Although founders Little Charlie Baty and harpist/singer/songwriter Rick Estrin welcome two new cats on bass and drums, little else has changed on Little Charlie & the Nightcats' eighth studio effort, again on Alligator, the only label they have recorded for. While that could be a problem for some outfits, the music here is so perfectly conceived, well-written, and performed with cracking musicianship that only the grouchiest blues purist will complain they aren't breaking much new ground. Estrin's slimy, woman-distrusting, often comical delivery on his compositions -- such as "Desperate Man," "Livin' Good," and a duet with the equally non-PC West Coast singer/harp player James Harman trading quips on the title track -- make for a lighthearted listening experience. But clearly these guys can also play; Baty and guest guitarist Rusty Zinn's dueling hollow-body guitars on "Bluto's Back" and Estrin's chromatic harp solo on "Coastin' Hank" (two of the disc's three instrumentals) prove that the group's chops are as finely tuned as their ability to cut up and add a dose of levity to the usually ultra-serious blues. The occasional use of horns on four tracks injects a jazzy R&B sensibility to the proceedings and fills out the sound. Zinn's vocal on "It Better Get Better" also takes the focus off Estrin, whose schtick starts to wear thin by the 12th track -- the album's lone cover -- a version of "Steady Rollin' Man," credited to Sonny Boy Williamson ll, who wrote these particular lyrics, not Robert Johnson. The group's roots in Louis Jordan's swinging jump blues are showcased in "Money Must Think I'm Dead" and even new drummer Joey Ventittelli gets a songwriting credit on the Chicago blues of the album's kickoff track, "Real Love," which features some lip-shredding, overdriven, electrified harp from Estrin. Established fans will rejoice in this exceptional release that treads water in all the right ways, and newcomers can start here to appreciate Little Charlie & the Nightcats' charming, unorthodox yet dedicated approach to the blues.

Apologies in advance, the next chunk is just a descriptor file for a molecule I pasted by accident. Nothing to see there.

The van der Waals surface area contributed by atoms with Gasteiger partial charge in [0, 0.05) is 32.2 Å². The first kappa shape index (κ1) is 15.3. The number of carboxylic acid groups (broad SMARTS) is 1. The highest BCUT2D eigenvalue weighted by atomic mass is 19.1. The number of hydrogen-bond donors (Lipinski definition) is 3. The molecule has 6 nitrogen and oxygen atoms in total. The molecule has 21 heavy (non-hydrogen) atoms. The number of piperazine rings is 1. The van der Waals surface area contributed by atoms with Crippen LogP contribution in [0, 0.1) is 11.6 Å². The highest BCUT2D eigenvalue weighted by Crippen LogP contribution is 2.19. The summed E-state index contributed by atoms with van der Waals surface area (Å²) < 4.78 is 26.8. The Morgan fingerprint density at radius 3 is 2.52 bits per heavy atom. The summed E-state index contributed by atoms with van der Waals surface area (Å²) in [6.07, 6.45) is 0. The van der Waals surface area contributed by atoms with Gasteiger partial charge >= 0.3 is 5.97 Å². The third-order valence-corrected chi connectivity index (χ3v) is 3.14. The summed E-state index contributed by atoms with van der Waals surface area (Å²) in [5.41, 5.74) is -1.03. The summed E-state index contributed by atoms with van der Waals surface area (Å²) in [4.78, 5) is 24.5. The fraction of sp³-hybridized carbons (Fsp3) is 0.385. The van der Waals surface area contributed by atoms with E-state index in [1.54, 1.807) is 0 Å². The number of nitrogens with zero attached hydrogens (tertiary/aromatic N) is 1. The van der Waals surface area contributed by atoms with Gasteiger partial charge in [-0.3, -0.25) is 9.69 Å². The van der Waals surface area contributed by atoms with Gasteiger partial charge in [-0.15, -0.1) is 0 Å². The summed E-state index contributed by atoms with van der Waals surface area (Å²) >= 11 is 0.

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AllMusic Review by Hal Horowitz